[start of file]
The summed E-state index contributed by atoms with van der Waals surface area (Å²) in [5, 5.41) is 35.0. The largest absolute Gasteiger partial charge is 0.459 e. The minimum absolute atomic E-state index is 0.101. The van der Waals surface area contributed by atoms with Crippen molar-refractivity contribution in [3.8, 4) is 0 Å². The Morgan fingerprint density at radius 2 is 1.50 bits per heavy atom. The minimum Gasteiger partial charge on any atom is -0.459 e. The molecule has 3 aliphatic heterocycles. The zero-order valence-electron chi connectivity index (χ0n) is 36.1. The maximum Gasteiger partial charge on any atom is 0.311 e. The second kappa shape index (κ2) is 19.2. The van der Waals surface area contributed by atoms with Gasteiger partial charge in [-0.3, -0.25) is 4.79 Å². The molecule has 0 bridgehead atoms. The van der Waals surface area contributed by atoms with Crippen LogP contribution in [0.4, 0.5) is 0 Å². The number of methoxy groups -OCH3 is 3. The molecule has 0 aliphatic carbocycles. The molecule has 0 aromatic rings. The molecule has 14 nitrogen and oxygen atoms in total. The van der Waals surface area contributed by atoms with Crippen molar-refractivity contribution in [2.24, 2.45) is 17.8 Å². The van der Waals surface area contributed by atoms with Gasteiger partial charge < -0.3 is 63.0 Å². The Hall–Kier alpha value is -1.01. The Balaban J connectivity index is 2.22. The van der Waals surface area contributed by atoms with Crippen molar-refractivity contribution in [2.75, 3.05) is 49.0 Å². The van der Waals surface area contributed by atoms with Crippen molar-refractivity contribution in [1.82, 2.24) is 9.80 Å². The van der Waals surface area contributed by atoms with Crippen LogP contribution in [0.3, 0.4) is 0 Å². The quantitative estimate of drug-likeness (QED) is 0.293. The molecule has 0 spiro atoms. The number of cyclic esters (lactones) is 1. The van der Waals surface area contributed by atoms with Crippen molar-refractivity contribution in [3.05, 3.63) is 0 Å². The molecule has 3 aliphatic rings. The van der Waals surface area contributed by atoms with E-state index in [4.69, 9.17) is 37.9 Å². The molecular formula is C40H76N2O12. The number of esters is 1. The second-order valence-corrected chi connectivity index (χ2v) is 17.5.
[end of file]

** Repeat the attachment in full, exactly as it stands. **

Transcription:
The summed E-state index contributed by atoms with van der Waals surface area (Å²) in [5, 5.41) is 35.0. The largest absolute Gasteiger partial charge is 0.459 e. The minimum absolute atomic E-state index is 0.101. The van der Waals surface area contributed by atoms with Crippen molar-refractivity contribution in [3.8, 4) is 0 Å². The Morgan fingerprint density at radius 2 is 1.50 bits per heavy atom. The minimum Gasteiger partial charge on any atom is -0.459 e. The molecule has 3 aliphatic heterocycles. The zero-order valence-electron chi connectivity index (χ0n) is 36.1. The maximum Gasteiger partial charge on any atom is 0.311 e. The second kappa shape index (κ2) is 19.2. The van der Waals surface area contributed by atoms with Gasteiger partial charge in [-0.3, -0.25) is 4.79 Å². The molecule has 0 bridgehead atoms. The van der Waals surface area contributed by atoms with Crippen LogP contribution in [0.4, 0.5) is 0 Å². The number of methoxy groups -OCH3 is 3. The molecule has 0 aliphatic carbocycles. The molecule has 0 aromatic rings. The molecule has 14 nitrogen and oxygen atoms in total. The van der Waals surface area contributed by atoms with Crippen molar-refractivity contribution in [2.24, 2.45) is 17.8 Å². The van der Waals surface area contributed by atoms with Gasteiger partial charge < -0.3 is 63.0 Å². The Hall–Kier alpha value is -1.01. The Balaban J connectivity index is 2.22. The van der Waals surface area contributed by atoms with Crippen molar-refractivity contribution in [2.75, 3.05) is 49.0 Å². The van der Waals surface area contributed by atoms with Crippen molar-refractivity contribution in [1.82, 2.24) is 9.80 Å². The van der Waals surface area contributed by atoms with Crippen LogP contribution in [0.3, 0.4) is 0 Å². The quantitative estimate of drug-likeness (QED) is 0.293. The molecule has 0 spiro atoms. The number of cyclic esters (lactones) is 1. The van der Waals surface area contributed by atoms with Crippen molar-refractivity contribution in [3.05, 3.63) is 0 Å². The molecule has 3 aliphatic rings. The van der Waals surface area contributed by atoms with E-state index in [4.69, 9.17) is 37.9 Å². The molecular formula is C40H76N2O12. The number of esters is 1. The second-order valence-corrected chi connectivity index (χ2v) is 17.5.